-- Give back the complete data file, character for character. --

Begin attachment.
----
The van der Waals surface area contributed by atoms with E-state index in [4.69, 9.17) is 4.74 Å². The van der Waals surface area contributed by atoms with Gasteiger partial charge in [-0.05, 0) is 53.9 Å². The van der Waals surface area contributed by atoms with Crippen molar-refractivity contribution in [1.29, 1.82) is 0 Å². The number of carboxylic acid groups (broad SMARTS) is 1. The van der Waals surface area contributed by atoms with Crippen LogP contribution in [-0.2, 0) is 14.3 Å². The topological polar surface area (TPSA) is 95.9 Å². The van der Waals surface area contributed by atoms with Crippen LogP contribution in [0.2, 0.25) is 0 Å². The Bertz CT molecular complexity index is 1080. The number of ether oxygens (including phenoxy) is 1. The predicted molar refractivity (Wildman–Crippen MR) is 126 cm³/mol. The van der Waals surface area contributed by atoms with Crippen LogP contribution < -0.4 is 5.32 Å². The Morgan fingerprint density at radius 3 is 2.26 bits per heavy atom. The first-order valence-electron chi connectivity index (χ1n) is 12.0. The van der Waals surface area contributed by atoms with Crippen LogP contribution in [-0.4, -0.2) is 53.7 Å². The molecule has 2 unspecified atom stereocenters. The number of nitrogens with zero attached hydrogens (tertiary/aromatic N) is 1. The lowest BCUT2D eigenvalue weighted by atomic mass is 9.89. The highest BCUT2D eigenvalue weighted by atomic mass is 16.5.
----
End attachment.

The van der Waals surface area contributed by atoms with E-state index in [4.69, 9.17) is 4.74 Å². The van der Waals surface area contributed by atoms with Gasteiger partial charge in [-0.05, 0) is 53.9 Å². The van der Waals surface area contributed by atoms with Crippen molar-refractivity contribution in [1.29, 1.82) is 0 Å². The number of carboxylic acid groups (broad SMARTS) is 1. The van der Waals surface area contributed by atoms with Crippen LogP contribution in [-0.2, 0) is 14.3 Å². The topological polar surface area (TPSA) is 95.9 Å². The van der Waals surface area contributed by atoms with Crippen LogP contribution in [0.2, 0.25) is 0 Å². The Bertz CT molecular complexity index is 1080. The number of ether oxygens (including phenoxy) is 1. The predicted molar refractivity (Wildman–Crippen MR) is 126 cm³/mol. The van der Waals surface area contributed by atoms with Crippen LogP contribution < -0.4 is 5.32 Å². The Morgan fingerprint density at radius 3 is 2.26 bits per heavy atom. The first-order valence-electron chi connectivity index (χ1n) is 12.0. The van der Waals surface area contributed by atoms with Crippen LogP contribution in [-0.4, -0.2) is 53.7 Å². The molecule has 2 unspecified atom stereocenters. The number of nitrogens with zero attached hydrogens (tertiary/aromatic N) is 1. The lowest BCUT2D eigenvalue weighted by atomic mass is 9.89. The highest BCUT2D eigenvalue weighted by atomic mass is 16.5.